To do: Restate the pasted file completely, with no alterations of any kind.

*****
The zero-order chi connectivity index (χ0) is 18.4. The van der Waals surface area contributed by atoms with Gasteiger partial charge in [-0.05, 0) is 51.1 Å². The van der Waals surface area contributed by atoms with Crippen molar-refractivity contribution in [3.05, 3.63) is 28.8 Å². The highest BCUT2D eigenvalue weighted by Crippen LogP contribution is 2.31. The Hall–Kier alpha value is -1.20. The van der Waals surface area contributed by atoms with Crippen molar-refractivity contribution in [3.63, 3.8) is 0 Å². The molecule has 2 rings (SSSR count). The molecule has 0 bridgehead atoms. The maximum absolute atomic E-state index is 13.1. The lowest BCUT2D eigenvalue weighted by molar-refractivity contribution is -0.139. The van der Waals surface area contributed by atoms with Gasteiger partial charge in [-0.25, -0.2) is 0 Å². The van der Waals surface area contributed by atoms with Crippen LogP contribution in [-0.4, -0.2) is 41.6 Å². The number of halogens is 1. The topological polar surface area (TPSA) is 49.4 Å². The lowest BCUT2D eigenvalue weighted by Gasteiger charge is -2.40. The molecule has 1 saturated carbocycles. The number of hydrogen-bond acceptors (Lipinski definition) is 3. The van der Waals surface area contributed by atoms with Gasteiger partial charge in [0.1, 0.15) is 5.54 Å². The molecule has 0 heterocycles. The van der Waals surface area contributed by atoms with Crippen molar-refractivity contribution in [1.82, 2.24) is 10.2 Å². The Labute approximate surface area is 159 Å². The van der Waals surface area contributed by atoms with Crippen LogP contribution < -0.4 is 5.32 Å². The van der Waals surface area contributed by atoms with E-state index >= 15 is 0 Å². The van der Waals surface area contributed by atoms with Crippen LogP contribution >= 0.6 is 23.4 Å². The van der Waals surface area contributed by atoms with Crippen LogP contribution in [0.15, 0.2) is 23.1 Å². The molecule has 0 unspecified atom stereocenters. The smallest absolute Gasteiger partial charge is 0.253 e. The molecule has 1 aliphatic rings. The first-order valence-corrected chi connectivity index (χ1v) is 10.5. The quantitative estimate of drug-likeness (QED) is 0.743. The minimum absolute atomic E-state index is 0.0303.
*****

The zero-order chi connectivity index (χ0) is 18.4. The van der Waals surface area contributed by atoms with Gasteiger partial charge in [-0.05, 0) is 51.1 Å². The van der Waals surface area contributed by atoms with Crippen molar-refractivity contribution in [3.05, 3.63) is 28.8 Å². The highest BCUT2D eigenvalue weighted by Crippen LogP contribution is 2.31. The Hall–Kier alpha value is -1.20. The van der Waals surface area contributed by atoms with Crippen molar-refractivity contribution in [3.63, 3.8) is 0 Å². The molecule has 2 rings (SSSR count). The molecule has 0 bridgehead atoms. The maximum absolute atomic E-state index is 13.1. The lowest BCUT2D eigenvalue weighted by molar-refractivity contribution is -0.139. The van der Waals surface area contributed by atoms with Gasteiger partial charge in [-0.25, -0.2) is 0 Å². The van der Waals surface area contributed by atoms with Crippen LogP contribution in [-0.4, -0.2) is 41.6 Å². The number of halogens is 1. The topological polar surface area (TPSA) is 49.4 Å². The lowest BCUT2D eigenvalue weighted by Gasteiger charge is -2.40. The molecule has 1 saturated carbocycles. The number of hydrogen-bond acceptors (Lipinski definition) is 3. The van der Waals surface area contributed by atoms with Gasteiger partial charge in [0.1, 0.15) is 5.54 Å². The molecule has 0 heterocycles. The van der Waals surface area contributed by atoms with Crippen molar-refractivity contribution in [1.82, 2.24) is 10.2 Å². The Labute approximate surface area is 159 Å². The van der Waals surface area contributed by atoms with Crippen LogP contribution < -0.4 is 5.32 Å². The van der Waals surface area contributed by atoms with E-state index >= 15 is 0 Å². The van der Waals surface area contributed by atoms with Crippen LogP contribution >= 0.6 is 23.4 Å². The van der Waals surface area contributed by atoms with Crippen LogP contribution in [0.15, 0.2) is 23.1 Å². The molecule has 0 unspecified atom stereocenters. The smallest absolute Gasteiger partial charge is 0.253 e. The molecule has 1 aliphatic rings. The first-order valence-corrected chi connectivity index (χ1v) is 10.5. The quantitative estimate of drug-likeness (QED) is 0.743. The minimum absolute atomic E-state index is 0.0303.